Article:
Semantic is a set of specifications for sharing UI elements between developers. Semantic is also a UI library to make front end development simpler and easier to learn.
Semantic is pre-release. Build tools are not yet available, and APIs may be updated regularly prior to 1.0, so be warned!
Please share any issues you may have, we need your help to get all the kinks out.
The Semantic library describes many UI elements. In most instances it might be best to build a custom build with only the elements you need.
Build tools are not yet available but stay tuned!
You can use our build tool to select only the components you want
To download the entire library
git clone firstname.lastname@example.org:quirkyinc/semantic.git
If you prefer to download the whole kit as a zip, it is so conveniently packaged.
The aim of the specification is to develop conventions around structuring and naming code for interface elements.
Types of UI
UI components are split into four categories, ranging from smallest to largest in scope:
- UI Elements
- UI Collections
- UI Modules
- UI Views
UI Elements are interface elements which do not contain other elements inside themselves. This can be thought of as similar in definition as an "element" in chemistry.
UI elements can have plural definitions when they are known to exist together frequently.
In this case each button will be large because we understand it is a part of the large button group
<div class="large ui buttons"> <div class="ui button">Cancel</div> <div class="ui button">Continue</div> </div>
Examples of UI elements:
- Progress bars
UI Collections are groups of heteregeneous UI elements which are usually found together. Carrying the chemistry metaphor, these can be thought of as molecules.
UI collections have a definition of elements that exist, or could exist inside of them. They do not usually require all elements to be found, but they describe a list of the "usual suspects". Unlike elements, collections are not typically useful to define in plural.
Examples of UI collections:
- Grids (Layout)
Examples of UI modules:
- Calendar Pickers
UI Views are common ways to structure types of content so that it can be understood more easily. A view's definition in semantic only describes the content which typically occupies the view.
Examples of UI views:
- Comment Feed
- Activity Feed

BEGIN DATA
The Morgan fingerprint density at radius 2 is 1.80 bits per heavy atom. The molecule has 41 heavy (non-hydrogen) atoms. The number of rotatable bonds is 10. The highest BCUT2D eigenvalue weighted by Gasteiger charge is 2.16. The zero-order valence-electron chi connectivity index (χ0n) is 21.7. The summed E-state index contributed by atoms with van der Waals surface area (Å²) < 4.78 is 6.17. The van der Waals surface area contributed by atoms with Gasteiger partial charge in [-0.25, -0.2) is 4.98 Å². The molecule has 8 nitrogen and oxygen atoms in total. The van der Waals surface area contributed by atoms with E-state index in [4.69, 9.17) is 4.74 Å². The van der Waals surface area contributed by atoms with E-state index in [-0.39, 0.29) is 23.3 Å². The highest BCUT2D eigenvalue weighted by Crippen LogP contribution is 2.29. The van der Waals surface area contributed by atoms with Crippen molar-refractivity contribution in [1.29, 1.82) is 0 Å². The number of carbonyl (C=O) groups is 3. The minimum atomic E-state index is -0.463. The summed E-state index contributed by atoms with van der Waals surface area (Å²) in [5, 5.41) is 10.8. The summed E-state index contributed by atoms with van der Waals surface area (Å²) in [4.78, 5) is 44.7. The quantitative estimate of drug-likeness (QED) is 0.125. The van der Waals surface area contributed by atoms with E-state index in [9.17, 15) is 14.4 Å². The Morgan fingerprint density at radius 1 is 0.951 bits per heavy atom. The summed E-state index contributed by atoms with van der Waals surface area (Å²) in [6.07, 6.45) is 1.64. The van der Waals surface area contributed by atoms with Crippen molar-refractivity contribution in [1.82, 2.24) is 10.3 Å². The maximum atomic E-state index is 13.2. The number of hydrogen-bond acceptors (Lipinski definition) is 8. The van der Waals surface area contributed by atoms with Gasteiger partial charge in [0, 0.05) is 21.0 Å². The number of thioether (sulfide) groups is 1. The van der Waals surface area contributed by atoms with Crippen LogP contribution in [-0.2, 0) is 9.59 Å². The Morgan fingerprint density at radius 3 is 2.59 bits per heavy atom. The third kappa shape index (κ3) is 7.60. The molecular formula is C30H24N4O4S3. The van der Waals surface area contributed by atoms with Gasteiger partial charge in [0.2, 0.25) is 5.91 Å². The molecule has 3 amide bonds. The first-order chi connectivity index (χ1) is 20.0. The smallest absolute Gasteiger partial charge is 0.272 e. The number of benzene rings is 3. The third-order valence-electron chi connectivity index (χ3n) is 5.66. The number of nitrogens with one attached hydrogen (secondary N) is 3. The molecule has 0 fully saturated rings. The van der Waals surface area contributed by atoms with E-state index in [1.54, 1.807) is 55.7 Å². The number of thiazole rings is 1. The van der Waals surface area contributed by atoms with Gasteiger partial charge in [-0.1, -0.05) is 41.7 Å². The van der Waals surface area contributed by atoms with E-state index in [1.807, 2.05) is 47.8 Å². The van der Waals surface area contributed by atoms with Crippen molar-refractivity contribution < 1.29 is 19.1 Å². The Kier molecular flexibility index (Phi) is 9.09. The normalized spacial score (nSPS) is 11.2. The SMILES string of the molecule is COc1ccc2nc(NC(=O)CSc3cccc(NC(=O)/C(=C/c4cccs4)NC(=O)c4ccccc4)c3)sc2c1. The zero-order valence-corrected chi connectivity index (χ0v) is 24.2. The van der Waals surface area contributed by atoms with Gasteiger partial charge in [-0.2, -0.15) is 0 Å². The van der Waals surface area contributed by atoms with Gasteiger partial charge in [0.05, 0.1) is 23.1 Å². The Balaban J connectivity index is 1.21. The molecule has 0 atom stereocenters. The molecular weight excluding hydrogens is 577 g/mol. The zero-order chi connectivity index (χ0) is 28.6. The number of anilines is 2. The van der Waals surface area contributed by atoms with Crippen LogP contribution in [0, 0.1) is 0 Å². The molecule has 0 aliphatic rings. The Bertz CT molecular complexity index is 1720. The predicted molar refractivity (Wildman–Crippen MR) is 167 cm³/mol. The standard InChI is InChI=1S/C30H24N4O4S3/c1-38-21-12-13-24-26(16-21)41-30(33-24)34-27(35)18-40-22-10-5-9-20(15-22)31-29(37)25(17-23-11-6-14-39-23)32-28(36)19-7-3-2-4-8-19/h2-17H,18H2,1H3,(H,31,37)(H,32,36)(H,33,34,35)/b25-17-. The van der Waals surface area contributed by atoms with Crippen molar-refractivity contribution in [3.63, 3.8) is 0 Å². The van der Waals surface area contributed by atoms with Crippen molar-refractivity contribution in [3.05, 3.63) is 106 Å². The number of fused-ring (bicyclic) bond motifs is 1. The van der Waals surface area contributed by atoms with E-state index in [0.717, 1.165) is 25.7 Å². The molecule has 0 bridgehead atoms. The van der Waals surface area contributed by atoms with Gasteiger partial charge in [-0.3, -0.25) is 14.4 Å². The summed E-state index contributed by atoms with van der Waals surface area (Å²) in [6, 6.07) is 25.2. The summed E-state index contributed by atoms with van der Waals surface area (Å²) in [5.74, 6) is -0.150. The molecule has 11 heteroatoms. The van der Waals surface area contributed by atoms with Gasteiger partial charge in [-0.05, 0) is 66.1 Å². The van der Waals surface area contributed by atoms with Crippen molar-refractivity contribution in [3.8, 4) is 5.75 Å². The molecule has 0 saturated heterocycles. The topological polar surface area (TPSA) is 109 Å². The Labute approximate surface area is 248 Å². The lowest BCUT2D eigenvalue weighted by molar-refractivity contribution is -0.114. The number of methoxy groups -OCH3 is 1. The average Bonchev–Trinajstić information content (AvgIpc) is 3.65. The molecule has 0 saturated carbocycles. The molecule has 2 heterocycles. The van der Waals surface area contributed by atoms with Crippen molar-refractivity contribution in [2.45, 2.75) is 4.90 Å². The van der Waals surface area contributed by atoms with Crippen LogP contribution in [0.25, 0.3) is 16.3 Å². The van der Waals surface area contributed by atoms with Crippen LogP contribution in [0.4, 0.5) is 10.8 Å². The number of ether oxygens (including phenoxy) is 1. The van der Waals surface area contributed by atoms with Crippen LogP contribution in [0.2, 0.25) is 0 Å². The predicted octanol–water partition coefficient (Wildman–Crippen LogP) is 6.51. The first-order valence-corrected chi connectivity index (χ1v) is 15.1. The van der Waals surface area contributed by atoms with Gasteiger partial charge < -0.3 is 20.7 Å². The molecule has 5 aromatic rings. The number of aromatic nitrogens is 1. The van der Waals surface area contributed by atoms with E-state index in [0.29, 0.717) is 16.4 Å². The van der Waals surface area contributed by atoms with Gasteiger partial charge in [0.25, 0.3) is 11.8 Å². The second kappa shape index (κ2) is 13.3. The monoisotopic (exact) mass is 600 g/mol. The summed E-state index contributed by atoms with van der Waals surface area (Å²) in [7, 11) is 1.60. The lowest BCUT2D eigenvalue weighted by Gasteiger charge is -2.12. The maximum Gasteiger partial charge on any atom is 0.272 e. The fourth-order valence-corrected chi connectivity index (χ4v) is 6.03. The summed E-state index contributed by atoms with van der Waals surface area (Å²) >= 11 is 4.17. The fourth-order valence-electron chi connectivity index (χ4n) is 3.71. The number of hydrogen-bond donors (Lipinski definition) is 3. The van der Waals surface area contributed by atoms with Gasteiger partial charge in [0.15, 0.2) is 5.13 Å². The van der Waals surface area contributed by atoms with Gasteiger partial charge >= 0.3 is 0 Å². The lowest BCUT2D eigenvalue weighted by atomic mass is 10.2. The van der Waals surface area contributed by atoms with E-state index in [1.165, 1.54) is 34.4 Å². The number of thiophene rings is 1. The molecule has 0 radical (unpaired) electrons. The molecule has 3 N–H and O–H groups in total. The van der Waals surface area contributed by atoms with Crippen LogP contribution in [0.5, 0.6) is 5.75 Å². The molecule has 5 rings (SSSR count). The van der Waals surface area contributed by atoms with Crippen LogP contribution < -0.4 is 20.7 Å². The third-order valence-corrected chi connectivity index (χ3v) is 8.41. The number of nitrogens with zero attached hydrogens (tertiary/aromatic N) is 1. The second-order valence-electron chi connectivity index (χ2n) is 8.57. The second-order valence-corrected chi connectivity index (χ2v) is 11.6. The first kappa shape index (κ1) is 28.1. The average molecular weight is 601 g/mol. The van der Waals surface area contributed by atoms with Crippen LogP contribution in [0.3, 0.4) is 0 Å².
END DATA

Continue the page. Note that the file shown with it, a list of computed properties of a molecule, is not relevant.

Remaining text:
- Product List
How it is defined
Scope of a definition
All UI: The specification defines class name and html structures which can be used to represent an element
Elements: An element definition gives states which an elements can occupy, common types of that element, and if necessary, defines how the element functions in groups.
Collections: Collection definitions list elements that it can include, and variations which can apply to both the collection, or individual elements found in the collection.
Modules: Module definitions include a list of behaviors that are commonly associated with an element
Views: View specifications defines the types of content the view usually display, and the heirarchy typical to presenting this content to the user.
Based on class
Semantic is based on class names, instead of tags. This means, except for links, tables and form elements, you can use semantic with tags like
<div> <article> <nav> without any difference.
In Semantic, variations maintain context based on the element they modify, but keep the same vocabulary between elements. Just like how in English, the adjective 'big' may describe a different scale for a big planet versus a big insect.
For example, a form you can have a variation called "inverted". This changes the appearance of form elements to work on dark backgrounds.
<div class="ui inverted form"> <div class="field"> <label>Name</label> <input type="text"> </div> </div>
The same variation can also be useful in the context of a menu.
<div class="ui inverted menu"> <div class="item">Section 1</div> <div class="ui simple dropdown item"> Dropdown <div class="menu"> <div class="item">Dropdown item 1</div> <div class="item">Dropdown item 2</div> </div> </div> </div>
Here is part of Semantic's definition of a button
Standard: A button is a shape that can be pressed in to complete an action.
<div class="ui button"></div>
State: A button can sometimes be active, designating it is selected by the user.
<div class="ui active button">
Variations: A button may sometimes look different than its prototype.
<div class="ui large blue icon button"> <i class="ui icon heart"></i> </div>
Plurality: A button can sometimes exist in a group of buttons
<div class="ui large blue buttons"> <div class="ui button"> I am blue </div> <div class="ui button"> I am blue too </div> </div>
Prereqs Node, Grunt(
npm install -g grunt-cli) and DocPad (
npm install -g docpad)
node/ use the command
docpad run to start your server
You can then access the docs locally at
To have DocPad watch for changes while working on a component simply run the command
To build the release packages for Semantic
I want to contribute to the spec
Semantic is very new standard, and we need a community to become truly useful. We're working currently to determine the best ways to engage the community for contribution. If you'd like to participate feel free to reach out by e-mail email@example.com